Keywords. They are the mantra of the Search Engine Optimization (SEO) people. Some websites are written in a weird, keyword heavy format to make them seem like candy for the search engines. Websites also have metatags and alt-text and other areas for keywords. Search engines read text, which is why content is king on the Internet. Search engines do not read images, unless they are labeled or tagged.
Some companies set up blogs just to increase their likelihood of being found. And SEO people think you should have keywords there too.
If you ever doubted that keywords are important, then do a little experiment on Twitter. Use a keyword like marketing, writing, or golf (if that is your thing) and see how many people start following you. Yesterday, I re-tweeted a story about the Christian Science Monitor getting rid of its religion reporter (fairly ironic, and that is why I shared it). Guess what, no less than three people of a heavy Christian persuasion started following me. Even though none of my posts and my bio say anything about Christianity. These people were simply keyword surfing and leeched on to the word Christian in Christian Science Monitor.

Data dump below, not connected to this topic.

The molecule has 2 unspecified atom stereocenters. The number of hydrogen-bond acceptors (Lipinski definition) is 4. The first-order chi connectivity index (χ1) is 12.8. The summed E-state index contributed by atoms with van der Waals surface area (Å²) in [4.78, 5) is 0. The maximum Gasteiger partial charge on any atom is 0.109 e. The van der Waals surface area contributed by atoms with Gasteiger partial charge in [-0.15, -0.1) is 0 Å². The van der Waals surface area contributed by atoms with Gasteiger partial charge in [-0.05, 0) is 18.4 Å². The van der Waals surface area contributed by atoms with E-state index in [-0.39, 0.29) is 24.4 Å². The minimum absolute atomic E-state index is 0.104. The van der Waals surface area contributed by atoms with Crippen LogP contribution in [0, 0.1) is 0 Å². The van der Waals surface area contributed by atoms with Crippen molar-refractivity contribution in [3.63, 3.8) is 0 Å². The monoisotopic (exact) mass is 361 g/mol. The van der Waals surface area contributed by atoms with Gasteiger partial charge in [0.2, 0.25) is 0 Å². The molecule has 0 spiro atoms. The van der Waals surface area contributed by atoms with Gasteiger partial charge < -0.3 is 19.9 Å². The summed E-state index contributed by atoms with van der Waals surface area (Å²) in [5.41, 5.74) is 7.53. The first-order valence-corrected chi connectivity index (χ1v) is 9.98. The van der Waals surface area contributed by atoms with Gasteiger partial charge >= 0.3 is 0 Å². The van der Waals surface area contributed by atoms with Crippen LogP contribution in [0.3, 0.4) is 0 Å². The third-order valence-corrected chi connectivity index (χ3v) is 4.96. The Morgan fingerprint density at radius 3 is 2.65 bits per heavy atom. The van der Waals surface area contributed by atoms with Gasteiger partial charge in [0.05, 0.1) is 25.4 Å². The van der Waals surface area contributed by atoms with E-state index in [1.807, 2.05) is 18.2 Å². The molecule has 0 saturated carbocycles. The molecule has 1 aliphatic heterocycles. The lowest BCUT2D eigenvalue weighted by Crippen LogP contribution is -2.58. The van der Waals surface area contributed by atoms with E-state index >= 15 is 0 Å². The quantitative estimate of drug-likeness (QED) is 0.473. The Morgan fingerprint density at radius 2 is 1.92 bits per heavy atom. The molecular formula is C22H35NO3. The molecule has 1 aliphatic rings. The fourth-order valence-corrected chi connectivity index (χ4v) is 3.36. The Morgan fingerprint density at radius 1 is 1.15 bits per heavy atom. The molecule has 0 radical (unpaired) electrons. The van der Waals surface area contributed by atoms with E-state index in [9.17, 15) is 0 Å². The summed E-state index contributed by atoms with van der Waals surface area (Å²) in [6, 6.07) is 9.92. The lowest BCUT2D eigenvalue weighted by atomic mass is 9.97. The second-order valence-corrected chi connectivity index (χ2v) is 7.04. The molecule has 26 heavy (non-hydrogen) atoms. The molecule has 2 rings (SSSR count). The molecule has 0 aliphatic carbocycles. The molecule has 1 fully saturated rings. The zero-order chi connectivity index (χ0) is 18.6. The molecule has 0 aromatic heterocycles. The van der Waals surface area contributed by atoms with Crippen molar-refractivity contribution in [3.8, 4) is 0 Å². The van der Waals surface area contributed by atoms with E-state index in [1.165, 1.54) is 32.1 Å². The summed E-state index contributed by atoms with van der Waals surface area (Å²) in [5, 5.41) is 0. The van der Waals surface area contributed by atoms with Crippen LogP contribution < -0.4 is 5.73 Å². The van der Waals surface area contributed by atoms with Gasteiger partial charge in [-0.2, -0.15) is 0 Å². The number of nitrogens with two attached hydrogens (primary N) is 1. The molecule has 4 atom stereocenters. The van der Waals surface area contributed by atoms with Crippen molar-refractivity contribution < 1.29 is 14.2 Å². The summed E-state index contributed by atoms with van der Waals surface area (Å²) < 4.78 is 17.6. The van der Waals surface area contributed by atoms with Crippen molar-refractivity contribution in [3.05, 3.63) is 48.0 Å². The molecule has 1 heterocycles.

So, how do you create a list of keywords? Easy. Start with your industry and work from there. Say you are a civil engineer. You would have the following: engineering, civil engineering, building, and so on. The important thing is to think of variations and related words. If you are in advertising, you would naturally choose marketing, and perhaps sales. You may also want to include location (city, state, country) and specialties. You may want to use the names of your principals. Just ask yourself: what would people ask if they needed to find me or someone that does what I do?
Final thought: a popular word on this blog has been Twitter. In fact, I am sure if I tagged this article with the word Twitter, I will get plenty of search engine hits.